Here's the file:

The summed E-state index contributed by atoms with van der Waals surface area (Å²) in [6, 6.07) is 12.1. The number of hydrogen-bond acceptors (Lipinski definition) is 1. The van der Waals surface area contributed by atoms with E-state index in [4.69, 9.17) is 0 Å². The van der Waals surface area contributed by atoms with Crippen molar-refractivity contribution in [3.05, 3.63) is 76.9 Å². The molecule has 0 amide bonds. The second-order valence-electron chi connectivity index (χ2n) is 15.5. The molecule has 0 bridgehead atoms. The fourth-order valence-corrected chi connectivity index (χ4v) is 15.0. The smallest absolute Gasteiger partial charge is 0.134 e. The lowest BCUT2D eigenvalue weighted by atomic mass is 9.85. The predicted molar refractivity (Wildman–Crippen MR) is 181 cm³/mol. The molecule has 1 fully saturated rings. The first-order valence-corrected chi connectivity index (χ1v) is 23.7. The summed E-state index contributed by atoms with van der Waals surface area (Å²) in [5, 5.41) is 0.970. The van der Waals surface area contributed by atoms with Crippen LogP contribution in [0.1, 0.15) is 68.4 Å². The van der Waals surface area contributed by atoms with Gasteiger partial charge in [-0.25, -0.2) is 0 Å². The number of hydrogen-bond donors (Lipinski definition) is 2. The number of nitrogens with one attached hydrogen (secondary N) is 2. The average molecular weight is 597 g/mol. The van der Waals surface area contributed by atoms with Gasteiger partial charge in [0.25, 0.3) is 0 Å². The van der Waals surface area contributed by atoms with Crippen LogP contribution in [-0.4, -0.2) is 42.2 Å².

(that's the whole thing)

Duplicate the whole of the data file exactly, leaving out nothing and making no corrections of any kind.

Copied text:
The summed E-state index contributed by atoms with van der Waals surface area (Å²) in [6, 6.07) is 12.1. The number of hydrogen-bond acceptors (Lipinski definition) is 1. The van der Waals surface area contributed by atoms with E-state index in [4.69, 9.17) is 0 Å². The van der Waals surface area contributed by atoms with Crippen molar-refractivity contribution in [3.05, 3.63) is 76.9 Å². The molecule has 0 amide bonds. The second-order valence-electron chi connectivity index (χ2n) is 15.5. The molecule has 0 bridgehead atoms. The fourth-order valence-corrected chi connectivity index (χ4v) is 15.0. The smallest absolute Gasteiger partial charge is 0.134 e. The lowest BCUT2D eigenvalue weighted by atomic mass is 9.85. The predicted molar refractivity (Wildman–Crippen MR) is 181 cm³/mol. The molecule has 1 fully saturated rings. The first-order valence-corrected chi connectivity index (χ1v) is 23.7. The summed E-state index contributed by atoms with van der Waals surface area (Å²) in [5, 5.41) is 0.970. The van der Waals surface area contributed by atoms with Crippen LogP contribution in [0.1, 0.15) is 68.4 Å². The van der Waals surface area contributed by atoms with Gasteiger partial charge in [-0.25, -0.2) is 0 Å². The number of hydrogen-bond donors (Lipinski definition) is 2. The number of nitrogens with one attached hydrogen (secondary N) is 2. The average molecular weight is 597 g/mol. The van der Waals surface area contributed by atoms with Gasteiger partial charge in [0.25, 0.3) is 0 Å². The van der Waals surface area contributed by atoms with Crippen LogP contribution in [-0.4, -0.2) is 42.2 Å².